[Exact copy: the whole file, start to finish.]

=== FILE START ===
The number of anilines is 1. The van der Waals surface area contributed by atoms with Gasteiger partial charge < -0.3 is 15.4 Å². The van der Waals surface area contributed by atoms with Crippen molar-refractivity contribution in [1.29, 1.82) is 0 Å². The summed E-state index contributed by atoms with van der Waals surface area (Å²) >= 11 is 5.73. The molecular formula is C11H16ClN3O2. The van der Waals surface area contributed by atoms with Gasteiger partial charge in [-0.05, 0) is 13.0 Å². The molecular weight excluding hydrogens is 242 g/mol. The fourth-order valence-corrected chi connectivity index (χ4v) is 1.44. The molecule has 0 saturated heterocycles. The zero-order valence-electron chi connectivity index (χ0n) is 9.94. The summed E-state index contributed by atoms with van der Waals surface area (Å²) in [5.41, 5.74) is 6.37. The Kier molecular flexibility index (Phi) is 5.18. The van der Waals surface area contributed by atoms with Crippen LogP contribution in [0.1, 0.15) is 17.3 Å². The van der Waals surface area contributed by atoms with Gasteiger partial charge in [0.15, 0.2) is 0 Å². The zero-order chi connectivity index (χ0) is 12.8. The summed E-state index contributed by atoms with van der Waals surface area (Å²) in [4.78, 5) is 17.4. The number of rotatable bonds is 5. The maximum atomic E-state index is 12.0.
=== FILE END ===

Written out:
The number of anilines is 1. The van der Waals surface area contributed by atoms with Gasteiger partial charge < -0.3 is 15.4 Å². The van der Waals surface area contributed by atoms with Crippen molar-refractivity contribution in [1.29, 1.82) is 0 Å². The summed E-state index contributed by atoms with van der Waals surface area (Å²) >= 11 is 5.73. The molecular formula is C11H16ClN3O2. The van der Waals surface area contributed by atoms with Gasteiger partial charge in [-0.05, 0) is 13.0 Å². The molecular weight excluding hydrogens is 242 g/mol. The fourth-order valence-corrected chi connectivity index (χ4v) is 1.44. The molecule has 0 saturated heterocycles. The zero-order valence-electron chi connectivity index (χ0n) is 9.94. The summed E-state index contributed by atoms with van der Waals surface area (Å²) in [5.41, 5.74) is 6.37. The Kier molecular flexibility index (Phi) is 5.18. The van der Waals surface area contributed by atoms with Crippen LogP contribution in [0.1, 0.15) is 17.3 Å². The van der Waals surface area contributed by atoms with Gasteiger partial charge in [0.15, 0.2) is 0 Å². The zero-order chi connectivity index (χ0) is 12.8. The summed E-state index contributed by atoms with van der Waals surface area (Å²) in [4.78, 5) is 17.4. The number of rotatable bonds is 5. The maximum atomic E-state index is 12.0.